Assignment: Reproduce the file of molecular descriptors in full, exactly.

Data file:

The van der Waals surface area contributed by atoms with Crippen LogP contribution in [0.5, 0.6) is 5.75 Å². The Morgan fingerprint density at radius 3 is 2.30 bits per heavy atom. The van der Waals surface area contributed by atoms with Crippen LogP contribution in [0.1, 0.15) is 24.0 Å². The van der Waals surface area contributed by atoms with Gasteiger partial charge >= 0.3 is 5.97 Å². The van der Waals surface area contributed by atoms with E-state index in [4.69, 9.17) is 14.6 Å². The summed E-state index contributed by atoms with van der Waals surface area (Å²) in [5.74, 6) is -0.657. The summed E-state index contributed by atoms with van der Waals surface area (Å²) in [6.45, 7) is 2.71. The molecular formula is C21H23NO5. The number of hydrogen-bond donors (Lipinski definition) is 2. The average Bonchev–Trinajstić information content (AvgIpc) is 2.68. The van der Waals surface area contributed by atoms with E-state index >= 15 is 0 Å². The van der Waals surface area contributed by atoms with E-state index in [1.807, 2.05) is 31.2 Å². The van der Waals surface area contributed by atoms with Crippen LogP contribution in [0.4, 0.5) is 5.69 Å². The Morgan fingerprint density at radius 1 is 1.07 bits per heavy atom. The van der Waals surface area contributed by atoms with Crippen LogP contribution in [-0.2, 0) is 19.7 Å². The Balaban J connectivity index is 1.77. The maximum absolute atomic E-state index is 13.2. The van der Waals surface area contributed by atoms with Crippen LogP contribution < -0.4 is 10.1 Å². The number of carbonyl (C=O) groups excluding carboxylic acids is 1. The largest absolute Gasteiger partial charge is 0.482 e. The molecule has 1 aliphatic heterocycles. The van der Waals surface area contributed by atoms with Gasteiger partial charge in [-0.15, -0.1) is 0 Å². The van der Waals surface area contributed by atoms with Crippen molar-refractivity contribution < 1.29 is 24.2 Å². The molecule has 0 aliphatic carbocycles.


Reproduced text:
The van der Waals surface area contributed by atoms with Crippen LogP contribution in [0.5, 0.6) is 5.75 Å². The Morgan fingerprint density at radius 3 is 2.30 bits per heavy atom. The van der Waals surface area contributed by atoms with Crippen LogP contribution in [0.1, 0.15) is 24.0 Å². The van der Waals surface area contributed by atoms with Gasteiger partial charge >= 0.3 is 5.97 Å². The van der Waals surface area contributed by atoms with E-state index in [4.69, 9.17) is 14.6 Å². The summed E-state index contributed by atoms with van der Waals surface area (Å²) in [5.74, 6) is -0.657. The summed E-state index contributed by atoms with van der Waals surface area (Å²) in [6.45, 7) is 2.71. The molecular formula is C21H23NO5. The number of hydrogen-bond donors (Lipinski definition) is 2. The average Bonchev–Trinajstić information content (AvgIpc) is 2.68. The van der Waals surface area contributed by atoms with E-state index >= 15 is 0 Å². The van der Waals surface area contributed by atoms with E-state index in [1.807, 2.05) is 31.2 Å². The van der Waals surface area contributed by atoms with Crippen LogP contribution in [0.4, 0.5) is 5.69 Å². The Morgan fingerprint density at radius 1 is 1.07 bits per heavy atom. The van der Waals surface area contributed by atoms with Crippen LogP contribution in [-0.2, 0) is 19.7 Å². The Balaban J connectivity index is 1.77. The maximum absolute atomic E-state index is 13.2. The van der Waals surface area contributed by atoms with Crippen LogP contribution < -0.4 is 10.1 Å². The number of carbonyl (C=O) groups excluding carboxylic acids is 1. The largest absolute Gasteiger partial charge is 0.482 e. The molecule has 1 aliphatic heterocycles. The van der Waals surface area contributed by atoms with Gasteiger partial charge in [-0.15, -0.1) is 0 Å². The van der Waals surface area contributed by atoms with Crippen molar-refractivity contribution < 1.29 is 24.2 Å². The molecule has 0 aliphatic carbocycles.